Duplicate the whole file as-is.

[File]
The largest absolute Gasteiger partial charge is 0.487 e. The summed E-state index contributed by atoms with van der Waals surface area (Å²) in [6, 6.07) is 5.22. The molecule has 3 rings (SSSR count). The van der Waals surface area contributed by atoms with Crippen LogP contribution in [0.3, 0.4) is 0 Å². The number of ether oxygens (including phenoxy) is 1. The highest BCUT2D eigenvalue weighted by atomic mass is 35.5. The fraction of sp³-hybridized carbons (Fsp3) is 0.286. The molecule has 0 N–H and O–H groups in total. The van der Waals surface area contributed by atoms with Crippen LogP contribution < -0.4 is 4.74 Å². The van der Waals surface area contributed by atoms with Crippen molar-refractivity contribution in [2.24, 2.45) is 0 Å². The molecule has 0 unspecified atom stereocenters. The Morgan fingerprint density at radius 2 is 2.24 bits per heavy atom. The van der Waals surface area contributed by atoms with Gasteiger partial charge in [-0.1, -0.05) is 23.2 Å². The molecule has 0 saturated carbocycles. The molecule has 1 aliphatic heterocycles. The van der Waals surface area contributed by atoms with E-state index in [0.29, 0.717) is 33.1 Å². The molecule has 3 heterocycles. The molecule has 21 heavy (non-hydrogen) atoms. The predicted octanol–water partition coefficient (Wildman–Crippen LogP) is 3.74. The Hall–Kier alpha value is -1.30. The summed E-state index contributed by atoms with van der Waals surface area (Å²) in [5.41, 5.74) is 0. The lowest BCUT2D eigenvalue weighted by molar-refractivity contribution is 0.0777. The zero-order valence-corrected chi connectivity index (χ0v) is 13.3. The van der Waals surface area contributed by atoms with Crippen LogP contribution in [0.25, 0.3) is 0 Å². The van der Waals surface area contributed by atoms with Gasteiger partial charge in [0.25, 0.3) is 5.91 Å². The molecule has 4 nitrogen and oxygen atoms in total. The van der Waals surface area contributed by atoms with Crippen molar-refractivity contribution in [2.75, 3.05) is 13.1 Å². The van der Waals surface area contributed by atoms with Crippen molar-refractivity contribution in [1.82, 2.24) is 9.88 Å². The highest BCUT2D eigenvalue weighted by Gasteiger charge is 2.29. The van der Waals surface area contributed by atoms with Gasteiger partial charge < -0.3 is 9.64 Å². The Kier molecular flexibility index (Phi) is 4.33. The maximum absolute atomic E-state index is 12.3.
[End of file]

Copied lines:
The largest absolute Gasteiger partial charge is 0.487 e. The summed E-state index contributed by atoms with van der Waals surface area (Å²) in [6, 6.07) is 5.22. The molecule has 3 rings (SSSR count). The van der Waals surface area contributed by atoms with Crippen LogP contribution in [0.3, 0.4) is 0 Å². The number of ether oxygens (including phenoxy) is 1. The highest BCUT2D eigenvalue weighted by atomic mass is 35.5. The fraction of sp³-hybridized carbons (Fsp3) is 0.286. The molecule has 0 N–H and O–H groups in total. The van der Waals surface area contributed by atoms with Crippen LogP contribution < -0.4 is 4.74 Å². The van der Waals surface area contributed by atoms with Crippen molar-refractivity contribution in [2.24, 2.45) is 0 Å². The molecule has 0 unspecified atom stereocenters. The Morgan fingerprint density at radius 2 is 2.24 bits per heavy atom. The van der Waals surface area contributed by atoms with Gasteiger partial charge in [-0.1, -0.05) is 23.2 Å². The molecule has 0 saturated carbocycles. The molecule has 1 aliphatic heterocycles. The van der Waals surface area contributed by atoms with E-state index in [0.29, 0.717) is 33.1 Å². The molecule has 3 heterocycles. The molecule has 21 heavy (non-hydrogen) atoms. The predicted octanol–water partition coefficient (Wildman–Crippen LogP) is 3.74. The Hall–Kier alpha value is -1.30. The summed E-state index contributed by atoms with van der Waals surface area (Å²) in [5.41, 5.74) is 0. The lowest BCUT2D eigenvalue weighted by molar-refractivity contribution is 0.0777. The zero-order valence-corrected chi connectivity index (χ0v) is 13.3. The van der Waals surface area contributed by atoms with Crippen LogP contribution in [0.25, 0.3) is 0 Å². The van der Waals surface area contributed by atoms with Gasteiger partial charge in [0.25, 0.3) is 5.91 Å². The molecule has 4 nitrogen and oxygen atoms in total. The van der Waals surface area contributed by atoms with Crippen molar-refractivity contribution in [2.75, 3.05) is 13.1 Å². The van der Waals surface area contributed by atoms with Crippen molar-refractivity contribution in [1.82, 2.24) is 9.88 Å². The highest BCUT2D eigenvalue weighted by Gasteiger charge is 2.29. The van der Waals surface area contributed by atoms with Gasteiger partial charge < -0.3 is 9.64 Å². The Kier molecular flexibility index (Phi) is 4.33. The maximum absolute atomic E-state index is 12.3.